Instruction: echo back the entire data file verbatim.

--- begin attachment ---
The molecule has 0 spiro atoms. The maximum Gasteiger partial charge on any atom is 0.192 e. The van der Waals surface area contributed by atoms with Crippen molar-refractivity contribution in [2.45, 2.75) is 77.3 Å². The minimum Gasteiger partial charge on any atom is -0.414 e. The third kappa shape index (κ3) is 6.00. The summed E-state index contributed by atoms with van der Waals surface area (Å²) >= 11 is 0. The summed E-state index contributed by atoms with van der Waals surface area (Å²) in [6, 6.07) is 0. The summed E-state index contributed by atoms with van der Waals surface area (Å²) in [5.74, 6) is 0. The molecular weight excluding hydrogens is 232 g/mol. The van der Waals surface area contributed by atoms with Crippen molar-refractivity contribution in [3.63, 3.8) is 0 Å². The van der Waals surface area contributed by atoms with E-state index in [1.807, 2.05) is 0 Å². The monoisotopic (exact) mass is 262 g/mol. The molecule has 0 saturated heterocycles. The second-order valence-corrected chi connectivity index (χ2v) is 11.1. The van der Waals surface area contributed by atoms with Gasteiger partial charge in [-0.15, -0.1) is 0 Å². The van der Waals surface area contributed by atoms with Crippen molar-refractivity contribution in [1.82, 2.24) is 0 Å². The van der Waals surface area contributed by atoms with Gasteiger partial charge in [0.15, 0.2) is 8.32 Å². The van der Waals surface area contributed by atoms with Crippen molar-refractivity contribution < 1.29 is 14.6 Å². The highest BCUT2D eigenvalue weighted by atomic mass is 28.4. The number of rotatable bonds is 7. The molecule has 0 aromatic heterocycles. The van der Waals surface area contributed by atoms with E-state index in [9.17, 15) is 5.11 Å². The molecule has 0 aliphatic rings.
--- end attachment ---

The molecule has 0 spiro atoms. The maximum Gasteiger partial charge on any atom is 0.192 e. The van der Waals surface area contributed by atoms with Crippen molar-refractivity contribution in [2.45, 2.75) is 77.3 Å². The minimum Gasteiger partial charge on any atom is -0.414 e. The third kappa shape index (κ3) is 6.00. The summed E-state index contributed by atoms with van der Waals surface area (Å²) >= 11 is 0. The summed E-state index contributed by atoms with van der Waals surface area (Å²) in [6, 6.07) is 0. The summed E-state index contributed by atoms with van der Waals surface area (Å²) in [5.74, 6) is 0. The molecular weight excluding hydrogens is 232 g/mol. The van der Waals surface area contributed by atoms with Crippen molar-refractivity contribution in [3.63, 3.8) is 0 Å². The van der Waals surface area contributed by atoms with E-state index in [1.807, 2.05) is 0 Å². The monoisotopic (exact) mass is 262 g/mol. The molecule has 0 saturated heterocycles. The second-order valence-corrected chi connectivity index (χ2v) is 11.1. The van der Waals surface area contributed by atoms with Gasteiger partial charge in [-0.15, -0.1) is 0 Å². The van der Waals surface area contributed by atoms with Crippen molar-refractivity contribution in [1.82, 2.24) is 0 Å². The van der Waals surface area contributed by atoms with Gasteiger partial charge in [0.15, 0.2) is 8.32 Å². The van der Waals surface area contributed by atoms with Crippen molar-refractivity contribution < 1.29 is 14.6 Å². The highest BCUT2D eigenvalue weighted by atomic mass is 28.4. The number of rotatable bonds is 7. The molecule has 0 aromatic heterocycles. The van der Waals surface area contributed by atoms with E-state index in [9.17, 15) is 5.11 Å². The molecule has 0 aliphatic rings.